SC rejects EC petition over reporting of Madras HC observations
“We find no substance in the prayer of the EC for restraining the media from reporting on court proceedings," the top court said.
Underlining that “a courtroom is a public space”, the Supreme Court on Thursday ruled that real-time reporting of court proceedings was an extension of the freedom of speech and expression of the press and that “public constitutional institutions must find better responses than to complain”.
The bench of justices Dhananjaya Y Chandrachud and MR Shah dismissed a plea by the Election Commission of India (ECI) to restrain media from reporting oral observations of the judges that the poll body was singularly responsible for a second wave in the country and that its officials should probably be tried on murder charges for allowing political parties to hold massive rallies without following Covid-19 norms.
“We find no substance in the prayer of the EC for restraining the media from reporting on court proceedings. This court stands as a staunch proponent of the freedom of the media to report court proceedings. This, we believe is integral to the freedom of speech and expression of those who speak, of those who wish to hear and to be heard and above all, in holding the judiciary accountable to the values which justify its existence as a constitutional institution,” held the top court.
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It highlighted that with the advent of technology, reporting has been proliferated through social media forums which provided real-time updates to a much wider audience. “This is an extension of the freedom of speech and expression that the media possesses. This constitutes a virtual extension of the open court...Acceptance of a new reality is the surest way of adapting to it. Our public constitutional institutions must find better responses than to complain,” it emphasised.
On April 26, the high court made the scathing remarks against ECI while hearing a writ petition by Tamil Nadu transport minister MR Vijayabhaskar, who sought a direction for safety measures and fairness during counting in Karur constituency from where he was contesting. “You are the only institution that is singularly responsible for the situation today...No action against political parties taking rallies despite court orders. Your election commission officials should be put up on murder charges probably,” the high court observed.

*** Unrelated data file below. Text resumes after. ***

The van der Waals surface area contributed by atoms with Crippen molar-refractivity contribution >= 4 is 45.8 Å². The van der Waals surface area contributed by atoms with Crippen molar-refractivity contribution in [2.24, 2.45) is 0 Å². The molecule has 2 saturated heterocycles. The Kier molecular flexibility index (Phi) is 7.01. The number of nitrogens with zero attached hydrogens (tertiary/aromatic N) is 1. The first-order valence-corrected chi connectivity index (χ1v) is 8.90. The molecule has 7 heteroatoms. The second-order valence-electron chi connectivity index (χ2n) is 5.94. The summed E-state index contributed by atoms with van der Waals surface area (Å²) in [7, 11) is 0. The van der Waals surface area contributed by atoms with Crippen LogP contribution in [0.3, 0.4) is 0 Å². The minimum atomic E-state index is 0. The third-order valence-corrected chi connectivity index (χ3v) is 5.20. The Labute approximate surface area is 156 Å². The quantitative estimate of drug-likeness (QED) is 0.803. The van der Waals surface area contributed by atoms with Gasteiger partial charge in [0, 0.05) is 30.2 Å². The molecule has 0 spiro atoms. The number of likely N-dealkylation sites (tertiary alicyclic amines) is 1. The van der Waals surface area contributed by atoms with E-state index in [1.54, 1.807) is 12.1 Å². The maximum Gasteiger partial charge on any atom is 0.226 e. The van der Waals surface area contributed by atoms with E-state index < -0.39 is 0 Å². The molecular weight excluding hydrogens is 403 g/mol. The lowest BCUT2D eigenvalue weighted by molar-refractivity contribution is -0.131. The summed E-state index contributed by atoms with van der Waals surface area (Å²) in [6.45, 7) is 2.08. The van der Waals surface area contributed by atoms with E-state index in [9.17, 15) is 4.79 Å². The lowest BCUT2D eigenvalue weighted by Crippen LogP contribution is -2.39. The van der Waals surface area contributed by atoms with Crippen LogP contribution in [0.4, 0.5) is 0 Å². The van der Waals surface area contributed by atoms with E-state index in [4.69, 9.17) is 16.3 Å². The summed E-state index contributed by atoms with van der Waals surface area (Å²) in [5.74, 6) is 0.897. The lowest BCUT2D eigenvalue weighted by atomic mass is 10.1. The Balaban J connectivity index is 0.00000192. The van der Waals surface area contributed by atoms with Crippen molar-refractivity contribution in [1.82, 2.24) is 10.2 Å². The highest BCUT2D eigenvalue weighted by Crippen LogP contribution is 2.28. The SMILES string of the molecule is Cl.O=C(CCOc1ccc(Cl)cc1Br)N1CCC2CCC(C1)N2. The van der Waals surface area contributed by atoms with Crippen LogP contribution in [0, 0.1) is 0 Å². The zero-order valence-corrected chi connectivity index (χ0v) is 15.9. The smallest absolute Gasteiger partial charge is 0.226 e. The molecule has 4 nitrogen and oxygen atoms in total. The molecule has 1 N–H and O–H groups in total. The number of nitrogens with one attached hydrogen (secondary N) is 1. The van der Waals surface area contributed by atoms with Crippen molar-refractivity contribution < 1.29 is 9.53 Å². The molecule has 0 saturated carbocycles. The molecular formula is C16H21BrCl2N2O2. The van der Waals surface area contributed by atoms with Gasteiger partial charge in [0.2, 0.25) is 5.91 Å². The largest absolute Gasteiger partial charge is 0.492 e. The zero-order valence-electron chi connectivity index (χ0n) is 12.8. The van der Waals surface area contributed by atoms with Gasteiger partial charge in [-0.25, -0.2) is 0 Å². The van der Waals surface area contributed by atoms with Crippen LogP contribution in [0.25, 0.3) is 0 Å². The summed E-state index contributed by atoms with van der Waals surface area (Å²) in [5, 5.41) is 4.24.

In its appeal before the Supreme Court, the ECI maintained that the remarks made by the high court were widely reported in the media and have tarnished the image of the ECI as an independent constitutional authority, besides reducing the faith of the people in the poll body.
Deciding the ECI’s petition, the Supreme Court said that the high court could have been more cautious in its remarks, but declined to issue an order of expunging them after noting that oral remarks were not a part of the official judicial record at all. It said that a formal opinion of a judicial institution is reflected through its judgments and orders, and not through its oral observations during the hearing.
At the same time, the bench acknowledged that the ECI shouldered a significant burden in ensuring the sanctity of electoral democracy while noting noted in its judgment that the remarks were harsh and metaphor inappropriate, as it added that judges should exercise caution in off-the-cuff remarks in open court, which may be susceptible to misinterpretation.
“A degree of caution and circumspection by the high Court could have allayed a grievance of the nature that has been urged in the present case. All that needs to be clarified is that the oral observations during the course of the hearing have passed with the moment and do not constitute a part of the record,” said the court, clarifying the high court remarks did not seek to attribute culpability for the Covid-19 pandemic in the country to the ECI.
However, the bench remained firm that there could be any shackles on the right of the media to report on the proceedings, saying it would be retrograde for this Court to promote the rule of law and access to justice on one hand, and shield the daily operations of the high courts and this court from the media in all its forms, by gagging the reporting of proceedings, on the other.
The court also regretted that the poll body had sought to restrain media from reporting oral observations, noting: “This prayer of the ECI strikes at two fundamental principles guaranteed under the Constitution – open court proceedings; and the fundamental right to the freedom of speech and expression.”